top of page

2021 New Year’s Resolutions to Decrease Distractions when Working from Home

The outbreak of COVID-19 has forever changed the landscape of Corporate America. With more employees working from home this past year due to the virus outbreak, many employers are making a permanent shift to work-from-home cultures. But while some employees are thriving in their work-from-home environment, those who struggle with accountability, self-discipline, and creating structure, among other skills, are struggling to overcome the many distractions faced in a work-from-home setting. If you’re struggling to minimize distractions while working from home, there are many best practices to help you adapt to a work-from-home environment.

Here are some New Year’s resolutions to decrease distractions when working from home.

Create a Daily Routine and Stick to it

The most important thing you can do for yourself when working from home is create a daily routine and stick to it. A structured office environment makes maintaining a routine easy, but it takes more effort to establish one when you’re working from home with endless distractions and no set structure. Set specific times to wake up, get ready for the day, and start working. Take your lunch and breaks at designated times, and set a consistent stopping point. If you have children who are at home in e-Learning, set expectations with your family to minimize interruptions that interfere with your workday routine. Let them know what times you’re available and when you are not to be disturbed.

Start Your Day Early

Working from home with a big household can be challenging, especially with small children who require your attention. Waking up before the rest of the house to log a few uninterrupted hours of work time can help you get a head start on your day or give you time to complete a strenuous project that requires your undivided attention and focus.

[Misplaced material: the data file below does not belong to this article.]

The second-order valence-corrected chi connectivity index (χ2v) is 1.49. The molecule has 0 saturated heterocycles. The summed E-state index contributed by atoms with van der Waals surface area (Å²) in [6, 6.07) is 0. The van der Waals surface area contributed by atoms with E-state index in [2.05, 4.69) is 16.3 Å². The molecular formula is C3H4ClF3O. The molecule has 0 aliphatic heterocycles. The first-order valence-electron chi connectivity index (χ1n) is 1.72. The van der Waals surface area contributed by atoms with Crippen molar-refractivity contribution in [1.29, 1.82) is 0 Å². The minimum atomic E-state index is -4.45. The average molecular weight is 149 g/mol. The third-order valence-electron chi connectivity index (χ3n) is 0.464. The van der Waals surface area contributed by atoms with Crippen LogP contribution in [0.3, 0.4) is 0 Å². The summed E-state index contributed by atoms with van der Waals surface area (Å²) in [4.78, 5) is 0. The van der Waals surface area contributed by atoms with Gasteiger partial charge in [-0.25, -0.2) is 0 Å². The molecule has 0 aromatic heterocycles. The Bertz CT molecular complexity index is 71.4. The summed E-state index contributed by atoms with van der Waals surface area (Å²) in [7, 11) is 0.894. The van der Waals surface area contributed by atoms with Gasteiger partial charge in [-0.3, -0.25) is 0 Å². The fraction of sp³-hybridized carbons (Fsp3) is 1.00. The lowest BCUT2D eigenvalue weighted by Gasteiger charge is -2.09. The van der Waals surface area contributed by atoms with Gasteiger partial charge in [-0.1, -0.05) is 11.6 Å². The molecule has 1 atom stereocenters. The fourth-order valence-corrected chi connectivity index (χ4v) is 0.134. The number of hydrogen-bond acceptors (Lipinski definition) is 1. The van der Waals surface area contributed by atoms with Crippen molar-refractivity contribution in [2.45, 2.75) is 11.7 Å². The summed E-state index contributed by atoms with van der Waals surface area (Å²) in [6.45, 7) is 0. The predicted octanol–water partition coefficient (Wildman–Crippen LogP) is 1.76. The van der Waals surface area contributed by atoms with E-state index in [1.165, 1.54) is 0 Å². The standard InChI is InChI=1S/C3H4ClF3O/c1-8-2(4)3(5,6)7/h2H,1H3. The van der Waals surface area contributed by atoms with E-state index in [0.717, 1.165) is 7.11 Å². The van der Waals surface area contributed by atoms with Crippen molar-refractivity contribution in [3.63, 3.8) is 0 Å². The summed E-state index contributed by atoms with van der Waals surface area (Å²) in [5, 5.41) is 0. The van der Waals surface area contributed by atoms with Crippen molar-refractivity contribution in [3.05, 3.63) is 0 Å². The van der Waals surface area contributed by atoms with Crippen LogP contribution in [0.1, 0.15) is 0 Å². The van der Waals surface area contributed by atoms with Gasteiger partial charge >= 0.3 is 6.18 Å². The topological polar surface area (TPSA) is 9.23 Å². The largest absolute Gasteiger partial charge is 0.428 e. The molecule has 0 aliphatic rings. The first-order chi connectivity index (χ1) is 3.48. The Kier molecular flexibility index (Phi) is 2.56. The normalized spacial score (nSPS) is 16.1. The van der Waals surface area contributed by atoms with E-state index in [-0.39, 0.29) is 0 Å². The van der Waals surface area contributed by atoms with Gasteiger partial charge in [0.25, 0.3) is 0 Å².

Designate a Home Office

If you don’t have a home office, it’s important you designate a specific workspace. Working from your couch or bed is not ideal. The more relaxed you are, the less productive you’re likely to be. Use your kitchen table or create a makeshift desk in an area that has ample lighting or a window. Keep the area clutter-free and organized. You want your work space to be orderly and efficient, but also peaceful, since you’ll be spending most of your day there.

Nip Online Distractions in the Bud

If self-control isn’t your strong suit, there are site blockers, such as StayFocused and WasteNoTime, that you can download to block websites of your choice. Instead of battling with your self-control (or lack thereof), these site blockers make it so you don’t even have the option of opening your favorite social media or news sites during the work day.

Save Your Sweatpants for the Weekend

The ability to wear pajamas or sweatpants all day may seem like a perk to working from home, but it can be counterproductive. Your brain associates loungewear with relaxation and downtime, which can decrease your productivity. Dress as you normally would in your office environment to improve your productivity and focus. Make getting ready for the work day part of your routine and do exactly as you would if you were getting ready for a day at the office.

Set a Stopping Point and Stick to it

If you have trouble stepping away from your desk at the end of the day, set a designated stopping point and set a timer if you need to. Setting boundaries for your work day is key to preventing burnout and other mental health issues that stem from overworking yourself. When you stick to quitting at the same time every day, you preserve motivation for the following day.


bottom of page